Skye Terrier Breed Magazine - Showsight

Brian’s Obedience titles.

Dennis in Rally.

Rigidity won’t work, so the handler can’t initially be worried about perfectly straight sits, or flawless heeling. We integrate nov- ice training into daily life, so that it seems natural to our Skyes. Upper levels of obe- dience training require more strategy and training time, but is time well spent. Skyes are an uncommon sight competing at any level in the obedience ring and are sure to attract public attention. We have success- fully titled a number of our Seamist Skyes in Novice and Open Obedience, as well as trained for the ultimate goal of Utility. Back in the 1970s, Beverly Hayes actu- ally attained Utility titles on several of her Northridge Skyes. For those people who think that com- petitive obedience is perhaps a bit too rigid for them and their Skye, Rally Obedience is a good alternative. Perfect heel position is not required and the novice class is all on lead. At every level—Novice, Advanced and Excellent, the handler may talk to and encourage their dog throughout the course. Th is helps create a real connection

between handler and dog, something that Skyes thrive on; ours love it. Th ere are cur- rently several Skyes competing in the Rally ring and at least one has earned his Rally Advanced Excellent (RAE) title. Darlene Sumner competes with her two Skyes, Sabrina and Norman, in agility. Darlene and Sabrina have competed sev- eral times at the prestigious AKC/Eukanu- ba National Agility Championship. Dar- lene says, “Agility and Skye terrier are not normally seen in the same sentence. But, believe it or not, they are quite capable and can be quite good at it. Th eir body struc- ture was developed for rugged terrain to kill vermin, thus they have the ability for jumping, climbing the A frame and twist- ing through the weaves. I prefer to jump at a preferred jump height of 4" less than their regular jump height and to do run- ning contacts, especially for the A frame. Both keep less stress on their long backs. “Training, in my opinion, should always be short in time and long in patience. Use the best treats you can and praise highly.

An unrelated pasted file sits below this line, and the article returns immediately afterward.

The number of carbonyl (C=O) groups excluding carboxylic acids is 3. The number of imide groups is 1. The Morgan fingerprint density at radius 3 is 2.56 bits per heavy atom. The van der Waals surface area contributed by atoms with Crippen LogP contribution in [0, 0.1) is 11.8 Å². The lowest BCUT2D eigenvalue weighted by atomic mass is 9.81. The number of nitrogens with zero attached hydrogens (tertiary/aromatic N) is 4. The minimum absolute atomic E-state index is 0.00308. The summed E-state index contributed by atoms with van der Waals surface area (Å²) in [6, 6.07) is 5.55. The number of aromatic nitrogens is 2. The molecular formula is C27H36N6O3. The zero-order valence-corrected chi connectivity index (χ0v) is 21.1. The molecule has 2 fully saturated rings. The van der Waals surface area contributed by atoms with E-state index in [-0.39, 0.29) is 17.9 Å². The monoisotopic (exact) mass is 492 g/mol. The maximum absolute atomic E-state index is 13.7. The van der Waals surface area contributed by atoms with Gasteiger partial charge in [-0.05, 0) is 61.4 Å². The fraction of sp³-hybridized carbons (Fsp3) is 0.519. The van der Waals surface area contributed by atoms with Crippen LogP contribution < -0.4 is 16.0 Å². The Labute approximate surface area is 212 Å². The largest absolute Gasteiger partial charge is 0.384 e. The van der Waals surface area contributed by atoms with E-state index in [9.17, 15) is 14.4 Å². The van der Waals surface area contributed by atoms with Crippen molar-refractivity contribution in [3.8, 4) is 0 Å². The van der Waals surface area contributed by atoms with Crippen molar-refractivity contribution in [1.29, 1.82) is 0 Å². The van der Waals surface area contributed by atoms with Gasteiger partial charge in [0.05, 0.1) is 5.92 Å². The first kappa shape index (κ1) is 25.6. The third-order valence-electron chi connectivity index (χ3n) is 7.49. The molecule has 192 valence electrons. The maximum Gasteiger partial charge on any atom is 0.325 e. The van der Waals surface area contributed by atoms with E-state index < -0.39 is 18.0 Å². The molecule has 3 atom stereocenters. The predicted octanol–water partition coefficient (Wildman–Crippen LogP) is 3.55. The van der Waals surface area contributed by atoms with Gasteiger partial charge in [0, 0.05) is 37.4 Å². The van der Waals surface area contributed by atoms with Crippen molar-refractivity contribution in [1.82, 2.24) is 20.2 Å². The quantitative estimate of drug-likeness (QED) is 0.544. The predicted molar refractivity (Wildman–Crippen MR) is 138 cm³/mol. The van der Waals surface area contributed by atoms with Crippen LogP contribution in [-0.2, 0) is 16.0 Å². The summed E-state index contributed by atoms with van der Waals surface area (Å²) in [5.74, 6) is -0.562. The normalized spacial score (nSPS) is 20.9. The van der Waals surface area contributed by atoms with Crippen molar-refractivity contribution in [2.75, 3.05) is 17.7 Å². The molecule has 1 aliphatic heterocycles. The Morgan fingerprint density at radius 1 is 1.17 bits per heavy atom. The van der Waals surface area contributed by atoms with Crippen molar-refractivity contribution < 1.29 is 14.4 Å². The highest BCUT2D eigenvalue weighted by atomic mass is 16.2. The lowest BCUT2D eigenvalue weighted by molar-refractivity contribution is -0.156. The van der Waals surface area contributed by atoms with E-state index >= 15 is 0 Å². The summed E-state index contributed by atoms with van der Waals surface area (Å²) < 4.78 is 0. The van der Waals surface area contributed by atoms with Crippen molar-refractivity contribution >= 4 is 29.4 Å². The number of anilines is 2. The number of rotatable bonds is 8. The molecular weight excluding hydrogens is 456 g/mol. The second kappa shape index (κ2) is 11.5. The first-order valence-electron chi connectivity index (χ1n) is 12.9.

All training is done in baby steps and always ending on a positive note. Th is is where their loyalty to their people pays o ff . Skyes will usually focus primarily on their person.” Skyes don’t tend to have excitable dis- positions and a Skye with basic training and good socialization can fairly easily transition into therapy dog instruction. Th ey are a moderate size, so they are not as overwhelming as a larger breed may be to some people, or too small to be consid- ered fragile. Th eir size makes it easy to lift them to be petted, or settled onto a bed for someone who may be infirm. Skyes are generally not a breed that is familiar to most people, so introducing one is a good conversation starter. Skyes are great listeners and can be a reassuring influence for children who need companionship in reading programs, or even in a therapist’s o ffi ce to o ff er quiet comfort. We have four Seamist generations of certified therapy (TDI) Skyes and one with an AKC THDA title. Whatever the chosen activity, therapy visits are among the most rewarding expe- riences to have with your dog. As with a number of AKC breeds, there is concern about the low registration num- bers for Skye Terriers worldwide. Unfor- tunately a Skye Terrier most likely isn’t a breed of dog that comes to mind for some- one looking for a performance or therapy dog. Th ey are not suitable for everyone, but no breed of dog is. Skyes are terrific all round dogs with unique and endearing personalities. If they could be seen as the versatile dogs they are, it would go far in improving their popularity. For those of us who love the breed, there is no other dog that compares to them.




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